Excavation and trenching are often required on construction sites to literally lay the groundwork for a project.Whether it’s creating a water system, gas mains, or telephone lines, by creating trenches, the project can have the necessary underground infrastructure installed. Although trenches are vital to a project, they are also a significant hazard as well.

In this article, we will feature both the risks and solutions for construction professionals working in trenches. If you are a construction professional and in need of legal advice, please contact one of our Tennessee OSHA defense lawyers today.

What is the Difference Between an Excavation and a Trench?

The Occupational Safety and Health Administration (OSHA) defines an excavation as any “man-made cut, cavity, trench, or depression” in the ground; whereas, a trench is considered a type of excavation in the surface level of the ground that is very narrow with “a depth that is greater than its width.” Because of the often steep depth to a trench, there are many dangers present for the workers performing tasks within this confined space.

The Dangers of Trenches

According to OSHA, approximately two workers are killed every month in a collapsed trench. Cave-ins are the primary concern for trench injuries and deaths. In fact, OSHA states that one cubic yard of soil is approximately the same density as an automobile. Along with cave-in deaths, other serious hazards include electrical hazards from power lines and natural gas utilities, trenches that are located near roadways, and workers that utilize heavy machinery or handle materials in a confined space. It’s critical that construction professionals understand the most common hazards in regard to trenches to determine the best solutions.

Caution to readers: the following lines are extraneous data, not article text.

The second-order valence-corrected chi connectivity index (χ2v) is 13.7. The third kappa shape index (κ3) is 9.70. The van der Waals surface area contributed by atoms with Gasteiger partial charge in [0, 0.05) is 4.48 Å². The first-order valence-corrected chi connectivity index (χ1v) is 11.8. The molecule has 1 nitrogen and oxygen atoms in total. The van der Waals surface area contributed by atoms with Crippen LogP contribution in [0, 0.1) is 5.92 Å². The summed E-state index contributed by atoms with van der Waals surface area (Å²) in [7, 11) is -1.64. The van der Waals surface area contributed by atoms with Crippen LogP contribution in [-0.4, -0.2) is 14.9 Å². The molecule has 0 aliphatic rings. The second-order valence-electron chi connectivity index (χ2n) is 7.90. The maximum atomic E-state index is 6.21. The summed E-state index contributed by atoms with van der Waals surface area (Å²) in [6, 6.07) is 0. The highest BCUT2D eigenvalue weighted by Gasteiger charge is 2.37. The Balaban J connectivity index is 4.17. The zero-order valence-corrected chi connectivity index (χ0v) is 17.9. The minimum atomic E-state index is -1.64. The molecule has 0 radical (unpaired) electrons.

Trench Safety Solutions

The primary step a construction management team should take to ensure the safety of their workers is to perform a soil analysis. This helps determine the right approach to the project by either creating a sloped or benched design to the trench. The design of the trench is critical as it offers the right stability to ensure that the trench does not cave-in. Another option is to install posts, beams, or planking for support as well. In some cases, the trench may need a “trench box” to shield the workers from a potential cave-in. Lastly, it’s important to always have an accessible exit area for the workers in case of an emergency.

If you would like to speak with a Tennessee OSHA defense lawyer, please contact us today.

Disclaimer: The information contained in this article is for general educational information only. This information does not constitute legal advice, is not intended to constitute legal advice, nor should it be relied upon as legal advice for your specific factual pattern or situation.